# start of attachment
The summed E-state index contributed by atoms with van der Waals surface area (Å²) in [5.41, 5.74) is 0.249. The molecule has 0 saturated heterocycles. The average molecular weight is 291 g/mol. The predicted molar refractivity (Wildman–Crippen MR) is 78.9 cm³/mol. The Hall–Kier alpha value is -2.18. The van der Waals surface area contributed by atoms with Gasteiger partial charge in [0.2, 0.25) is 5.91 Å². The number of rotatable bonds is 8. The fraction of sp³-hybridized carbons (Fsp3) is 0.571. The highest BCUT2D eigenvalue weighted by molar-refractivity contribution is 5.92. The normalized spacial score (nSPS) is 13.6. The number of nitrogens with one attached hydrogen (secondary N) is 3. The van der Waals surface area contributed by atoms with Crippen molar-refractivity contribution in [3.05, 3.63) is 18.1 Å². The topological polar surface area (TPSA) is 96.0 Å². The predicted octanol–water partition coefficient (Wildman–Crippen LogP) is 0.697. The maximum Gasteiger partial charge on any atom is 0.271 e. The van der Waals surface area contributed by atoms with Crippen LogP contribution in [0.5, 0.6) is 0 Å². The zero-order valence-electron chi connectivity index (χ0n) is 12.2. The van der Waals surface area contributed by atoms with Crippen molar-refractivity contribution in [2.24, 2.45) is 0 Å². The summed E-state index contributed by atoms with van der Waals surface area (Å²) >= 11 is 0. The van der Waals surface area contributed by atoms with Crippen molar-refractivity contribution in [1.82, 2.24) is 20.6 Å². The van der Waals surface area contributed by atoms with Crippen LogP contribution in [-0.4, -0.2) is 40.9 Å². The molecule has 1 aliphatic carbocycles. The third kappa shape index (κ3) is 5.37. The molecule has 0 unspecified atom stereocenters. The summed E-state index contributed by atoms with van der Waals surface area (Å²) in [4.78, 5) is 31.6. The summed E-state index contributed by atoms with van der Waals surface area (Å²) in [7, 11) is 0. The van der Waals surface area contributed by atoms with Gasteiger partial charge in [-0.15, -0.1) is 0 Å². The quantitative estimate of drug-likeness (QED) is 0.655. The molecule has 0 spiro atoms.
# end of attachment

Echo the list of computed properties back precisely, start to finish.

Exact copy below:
The summed E-state index contributed by atoms with van der Waals surface area (Å²) in [5.41, 5.74) is 0.249. The molecule has 0 saturated heterocycles. The average molecular weight is 291 g/mol. The predicted molar refractivity (Wildman–Crippen MR) is 78.9 cm³/mol. The Hall–Kier alpha value is -2.18. The van der Waals surface area contributed by atoms with Gasteiger partial charge in [0.2, 0.25) is 5.91 Å². The number of rotatable bonds is 8. The fraction of sp³-hybridized carbons (Fsp3) is 0.571. The highest BCUT2D eigenvalue weighted by molar-refractivity contribution is 5.92. The normalized spacial score (nSPS) is 13.6. The number of nitrogens with one attached hydrogen (secondary N) is 3. The van der Waals surface area contributed by atoms with Crippen molar-refractivity contribution in [3.05, 3.63) is 18.1 Å². The topological polar surface area (TPSA) is 96.0 Å². The predicted octanol–water partition coefficient (Wildman–Crippen LogP) is 0.697. The maximum Gasteiger partial charge on any atom is 0.271 e. The van der Waals surface area contributed by atoms with Crippen LogP contribution in [0.5, 0.6) is 0 Å². The zero-order valence-electron chi connectivity index (χ0n) is 12.2. The van der Waals surface area contributed by atoms with Crippen molar-refractivity contribution in [2.24, 2.45) is 0 Å². The summed E-state index contributed by atoms with van der Waals surface area (Å²) >= 11 is 0. The van der Waals surface area contributed by atoms with Crippen molar-refractivity contribution in [1.82, 2.24) is 20.6 Å². The van der Waals surface area contributed by atoms with Crippen LogP contribution in [-0.4, -0.2) is 40.9 Å². The molecule has 1 aliphatic carbocycles. The third kappa shape index (κ3) is 5.37. The molecule has 0 unspecified atom stereocenters. The summed E-state index contributed by atoms with van der Waals surface area (Å²) in [4.78, 5) is 31.6. The summed E-state index contributed by atoms with van der Waals surface area (Å²) in [7, 11) is 0. The van der Waals surface area contributed by atoms with Gasteiger partial charge in [-0.15, -0.1) is 0 Å². The quantitative estimate of drug-likeness (QED) is 0.655. The molecule has 0 spiro atoms.